Data Aggregation Single purpose, map reduce function, and aggregation pipeline enable data aggregation.

MongoDB Atlas uses the aggregation pipeline builder to build and process aggregation pipelines.

Map reduce function and aggregation pipelines are used.

MongoDB vs Redis: Ideal Usages

While it is essential to compare specifications when deciding between any two technologies, the best database system for you most strongly depends on the type of application you’re developing.

If high speed and low latency are the deciding factors, then Redis is the top contender for optimum performance. It can handle the workload of applications such as fraud detection and modern game development that need to process large amounts of ever-changing, real-time data quickly and effectively.

Meanwhile, MongoDB is better in terms of scalability and reliability, making it ideal for applications that store large volumes of data over a long period. Examples include ecommerce websites, photo-sharing applications, and employee benefits programs.

Redis with Kinsta

The Redis add-on from Kinsta is a persistent object cache used to enhance the page caching function of highly dynamic websites, such as discussion boards, membership sites, e-Commerce sites, forums, and highly active blogs.

It can also help your WordPress projects by enabling the persistent storage of values generated by WordPress’s native object cache. Persistent storage will allow your project to reuse cached objects instead of querying the MySQL database twice (or more) for the same object. Ultimately, this reduces the response time of a website and the load on its MySQL database while enhancing the capability to process traffic.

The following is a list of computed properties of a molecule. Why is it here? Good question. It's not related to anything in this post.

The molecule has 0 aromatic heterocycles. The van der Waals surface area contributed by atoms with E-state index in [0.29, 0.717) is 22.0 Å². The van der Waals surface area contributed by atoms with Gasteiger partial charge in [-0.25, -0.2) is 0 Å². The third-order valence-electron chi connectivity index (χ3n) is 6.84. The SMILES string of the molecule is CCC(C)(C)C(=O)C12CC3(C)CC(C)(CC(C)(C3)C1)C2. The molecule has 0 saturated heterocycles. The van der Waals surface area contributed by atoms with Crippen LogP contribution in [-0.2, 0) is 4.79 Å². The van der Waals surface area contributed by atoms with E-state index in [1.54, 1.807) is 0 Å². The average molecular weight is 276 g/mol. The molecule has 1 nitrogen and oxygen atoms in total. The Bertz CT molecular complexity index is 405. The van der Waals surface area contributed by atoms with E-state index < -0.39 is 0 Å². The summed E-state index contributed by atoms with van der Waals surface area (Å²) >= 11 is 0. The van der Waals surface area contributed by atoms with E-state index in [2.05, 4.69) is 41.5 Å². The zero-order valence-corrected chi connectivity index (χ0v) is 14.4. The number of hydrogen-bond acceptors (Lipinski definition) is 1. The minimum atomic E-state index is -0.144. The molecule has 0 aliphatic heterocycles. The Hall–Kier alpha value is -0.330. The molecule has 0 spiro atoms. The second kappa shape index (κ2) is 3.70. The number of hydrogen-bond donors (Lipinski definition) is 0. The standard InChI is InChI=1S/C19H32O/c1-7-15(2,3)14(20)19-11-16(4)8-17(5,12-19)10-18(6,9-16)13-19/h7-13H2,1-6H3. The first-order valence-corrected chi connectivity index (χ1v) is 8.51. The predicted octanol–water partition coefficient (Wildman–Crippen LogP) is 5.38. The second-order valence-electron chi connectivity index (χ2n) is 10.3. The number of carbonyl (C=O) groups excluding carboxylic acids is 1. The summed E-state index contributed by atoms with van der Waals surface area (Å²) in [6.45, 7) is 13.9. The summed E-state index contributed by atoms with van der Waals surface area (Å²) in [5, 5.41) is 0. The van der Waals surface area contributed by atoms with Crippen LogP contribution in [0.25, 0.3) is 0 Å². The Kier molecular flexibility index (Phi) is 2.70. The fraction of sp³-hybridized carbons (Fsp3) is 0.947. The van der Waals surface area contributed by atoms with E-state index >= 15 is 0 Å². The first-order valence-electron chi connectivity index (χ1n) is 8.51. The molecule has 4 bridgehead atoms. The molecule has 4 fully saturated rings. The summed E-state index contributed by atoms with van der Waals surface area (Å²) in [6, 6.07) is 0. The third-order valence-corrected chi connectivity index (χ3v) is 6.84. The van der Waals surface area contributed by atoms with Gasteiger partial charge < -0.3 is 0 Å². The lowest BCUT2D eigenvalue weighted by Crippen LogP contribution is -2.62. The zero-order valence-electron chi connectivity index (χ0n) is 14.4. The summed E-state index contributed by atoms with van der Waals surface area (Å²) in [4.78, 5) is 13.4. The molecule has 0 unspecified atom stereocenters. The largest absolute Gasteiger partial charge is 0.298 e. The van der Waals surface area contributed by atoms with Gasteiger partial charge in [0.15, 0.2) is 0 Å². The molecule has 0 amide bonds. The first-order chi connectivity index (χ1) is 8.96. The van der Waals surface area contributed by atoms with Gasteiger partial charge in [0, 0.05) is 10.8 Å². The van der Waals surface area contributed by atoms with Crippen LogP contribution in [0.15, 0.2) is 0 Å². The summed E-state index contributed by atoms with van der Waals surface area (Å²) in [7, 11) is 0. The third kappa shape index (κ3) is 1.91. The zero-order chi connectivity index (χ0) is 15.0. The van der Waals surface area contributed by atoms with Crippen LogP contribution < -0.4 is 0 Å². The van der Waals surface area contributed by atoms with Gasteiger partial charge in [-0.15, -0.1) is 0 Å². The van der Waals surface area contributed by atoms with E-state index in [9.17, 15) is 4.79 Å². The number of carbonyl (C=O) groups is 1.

MongoDB and Redis are both excellent database management options. Their differences in storage, model, architecture, and features mean that the right choice for you depends on your project’s specific needs.

MongoDB is stable, reliable, and best suited for general-purpose projects. However, its on-disk storage model makes it relatively slower at processing real-time data.

On the other hand, Redis’ in-memory storage makes it much better at handling massive volumes of real-time data. However, it does not scale nearly as well and has a higher barrier of entry for newer developers.

The Redis add-on from Kinsta allows you to comfortably integrate Redis into your project without worrying about the complexities of managing it. It also increases your productivity by focusing on other business problems.

Check out the Redis add-on from Kinsta for ultra-fast storage and give our Database Hosting a free try.

Jeremy Holcombe Kinsta

Content & Marketing Editor at Kinsta, WordPress Web Developer, and Content Writer. Outside of all things WordPress, I enjoy the beach, golf, and movies. I also have tall people problems ;).